table showing demand gen marketing skills by company maturity

Must-Have Demand Gen Marketing Skills

It’s essential that demand gen marketers’ personalities and skills are harmonious with their team’s maturity.  Here are the demand gen marketing skills we prioritize for start-ups, mid-size companies, and enterprises.

>> Related:  Marketing Team Roles and Responsibilities <<

Hiring for a small Marketing team (1-4 people)

On a small team, the game is all about building key channels like email, a database, perhaps social content, a small website, etc.  But we’re not looking for perfection – this marketer needs to personally stand up each minimally-viable channel and move onto the next.

Contrary to popular practice, this is the wrong time to hire someone entry level.  They’ll waste time figuring out marketing concepts and tools.  And they can’t synthesize breadcrumbs of data.  Instead, hire an experienced “do something bitch” who will relentlessly DIY each project, fail fast, and iterate.

Hiring a Small Marketing Team (1-4 people)
  • A scrappy and impatient “driver”
  • Ready to DIY and figure things out
  • Comfortable failing/learning
  • Interested in iteration, not perfection
  • Stands up key, minimally-viable channels: email, database, social, content, website
  • A generalist familiar with many Marketing channels
  • Metrics-aware
  • Produces lightweight content
  • Manages freelancers
  • Collaborates directly with Sales
  • Single point of failure
  • “Master of none” where no channels are optimized and tactics are spread thin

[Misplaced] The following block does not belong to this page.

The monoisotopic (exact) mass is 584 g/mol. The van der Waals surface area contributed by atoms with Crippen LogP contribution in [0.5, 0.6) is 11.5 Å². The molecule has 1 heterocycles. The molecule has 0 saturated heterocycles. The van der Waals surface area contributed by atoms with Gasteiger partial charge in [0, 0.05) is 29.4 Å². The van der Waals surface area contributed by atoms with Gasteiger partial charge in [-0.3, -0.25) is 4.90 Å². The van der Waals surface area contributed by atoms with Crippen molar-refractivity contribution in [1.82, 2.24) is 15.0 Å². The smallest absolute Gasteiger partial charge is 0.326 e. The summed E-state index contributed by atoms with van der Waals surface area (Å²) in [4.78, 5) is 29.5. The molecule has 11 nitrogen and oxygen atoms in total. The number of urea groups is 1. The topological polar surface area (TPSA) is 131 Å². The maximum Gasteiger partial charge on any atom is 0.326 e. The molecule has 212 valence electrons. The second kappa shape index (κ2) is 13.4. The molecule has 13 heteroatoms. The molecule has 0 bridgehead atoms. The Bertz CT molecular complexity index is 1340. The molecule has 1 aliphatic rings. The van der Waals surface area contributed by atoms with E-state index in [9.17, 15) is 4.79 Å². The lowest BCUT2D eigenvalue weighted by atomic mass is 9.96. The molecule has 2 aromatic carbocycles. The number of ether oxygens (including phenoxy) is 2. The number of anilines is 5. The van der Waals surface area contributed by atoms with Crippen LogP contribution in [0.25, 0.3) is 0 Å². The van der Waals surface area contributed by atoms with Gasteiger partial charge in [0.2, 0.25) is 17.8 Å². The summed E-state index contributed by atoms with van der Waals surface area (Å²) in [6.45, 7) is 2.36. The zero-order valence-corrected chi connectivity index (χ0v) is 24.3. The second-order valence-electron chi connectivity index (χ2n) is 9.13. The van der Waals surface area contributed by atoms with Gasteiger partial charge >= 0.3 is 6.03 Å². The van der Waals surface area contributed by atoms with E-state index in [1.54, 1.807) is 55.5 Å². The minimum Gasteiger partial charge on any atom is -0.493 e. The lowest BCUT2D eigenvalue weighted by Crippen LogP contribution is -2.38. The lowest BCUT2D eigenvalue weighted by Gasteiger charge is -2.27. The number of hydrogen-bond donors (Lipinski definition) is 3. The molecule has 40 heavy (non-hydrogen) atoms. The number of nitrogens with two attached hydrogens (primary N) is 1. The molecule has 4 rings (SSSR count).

• Rarely a holistic plan, formal campaigns, or reporting
  • Clumsy Sales partnership
  • Bad entry-level fit (see risks above).  Better to find an experience generalist with a scrappy POV.
  • Hire an underling to help with the grind
  • Or more focused channel portfolio as the function grows


Hiring for a mid-size Marketing team (5-20 people)

On a mid-size team, marketers start to specialize by geo, tool, product, industry, etc.  They should “know their business”, understand deeper marketing concepts like messaging or product capabilities, but still have an experimental attitude.

There’s a real risk at this maturity level of skewing too “enterprise”.  This is still a small Marketing function.  Everyone has to be hands-on and scrappy because budgets are snug and the growth forecast is staggering.

Unfortunately, at this size, you can count on a tense relationship with Sales.  Sales expects qualified leads and opps, but Marketing doesn’t yet have a clear formula for generating the pipe.  Demand gen marketers will be under a lot of pressure when they communicate findings and pitch new campaigns and processes to leadership.

Hiring a Mid-Size Marketing Team (5-20 people)
  • Critical thinker, curious, and experimental
  • Collaborative and can lead a small project team
  • Strategic but still scrappy
  • Metrics-obsessed
  • Sources MQLs and Opps
  • Nurtures leads
  • Conceives and manages email, blog, third-party, PPC, etc. campaigns 
  • Measures campaigns and forecasts/tracks MQLs/Opps
  • Manages vendors, freelancers, and internal teams